There are distinct concepts in the business world that may seem like they are similar, such as the difference between innovation and entrepreneurship. These are the same because they implement a similar type of creation, correct? Not exactly. There is a correlation between the two; however, they are completely different.
Innovation is all about creating something out of nothing. This something can be a product, idea, or service. Innovation is brainstorming something new that does not yet exist. This may be confused with an invention, but an invention can be a twist on something that always exists (and usually is) rather than coming up with something radically different that has never existed. Innovation affects many sectors, not just the ones having to do with physical products. Ideas can be innovations and modify things like technology and economics.
Entrepreneurship, however, is more business related and all about taking risks to create a new business opportunity. This opportunity does not have to be connected to things that come out of innovation; it can be something that is already in the works. The entrepreneurial sect is taking that associated risk and creating a business out of it. Of course, most entrepreneurs would like to make something new and be innovative themselves; however, that is not a requirement.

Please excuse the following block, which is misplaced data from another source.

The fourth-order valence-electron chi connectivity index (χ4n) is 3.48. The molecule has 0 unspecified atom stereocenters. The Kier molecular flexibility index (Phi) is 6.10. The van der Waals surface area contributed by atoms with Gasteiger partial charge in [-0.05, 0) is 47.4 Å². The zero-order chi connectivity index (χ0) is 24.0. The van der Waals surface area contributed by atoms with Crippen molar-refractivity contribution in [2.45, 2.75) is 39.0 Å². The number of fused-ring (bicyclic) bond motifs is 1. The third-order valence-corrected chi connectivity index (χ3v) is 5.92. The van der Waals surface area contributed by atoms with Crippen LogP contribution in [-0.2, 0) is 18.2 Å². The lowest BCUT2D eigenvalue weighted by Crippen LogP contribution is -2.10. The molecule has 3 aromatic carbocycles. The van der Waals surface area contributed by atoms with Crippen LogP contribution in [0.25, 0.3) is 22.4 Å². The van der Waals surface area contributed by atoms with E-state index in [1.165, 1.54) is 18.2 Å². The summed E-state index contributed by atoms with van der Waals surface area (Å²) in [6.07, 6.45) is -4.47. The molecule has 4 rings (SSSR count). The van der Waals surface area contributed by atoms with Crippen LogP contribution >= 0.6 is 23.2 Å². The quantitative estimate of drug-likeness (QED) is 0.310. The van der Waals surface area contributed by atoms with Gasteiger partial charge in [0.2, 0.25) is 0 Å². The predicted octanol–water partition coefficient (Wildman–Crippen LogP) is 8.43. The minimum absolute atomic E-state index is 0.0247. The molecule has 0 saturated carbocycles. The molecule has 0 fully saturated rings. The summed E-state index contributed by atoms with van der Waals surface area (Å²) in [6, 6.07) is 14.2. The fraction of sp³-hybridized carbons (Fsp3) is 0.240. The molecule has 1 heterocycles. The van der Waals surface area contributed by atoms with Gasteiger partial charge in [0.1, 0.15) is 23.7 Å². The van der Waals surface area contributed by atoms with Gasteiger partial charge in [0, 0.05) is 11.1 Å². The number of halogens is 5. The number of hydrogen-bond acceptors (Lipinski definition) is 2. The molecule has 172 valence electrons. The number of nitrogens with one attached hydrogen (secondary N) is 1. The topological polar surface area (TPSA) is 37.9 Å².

Since innovation requires creating something brand new, implementing this innovation may take a few years before it is adopted and another innovative idea becomes the focus. Meanwhile, an entrepreneur can take that innovation, create it into a business, and create a lifelong business off of that single innovation. Things always stop being new after a while, and the business will undoubtedly stop being new, but it is still an act of entrepreneurship at its core. Innovations cease to exist after they are implemented, and then the search is on for a new innovation. Entrepreneurs might take that innovation and fail, and then try to repackage it differently so that the public may be interested in it. Entrepreneurs are not motivated by discovery and the purity of a new innovation, but only on how it can be implemented.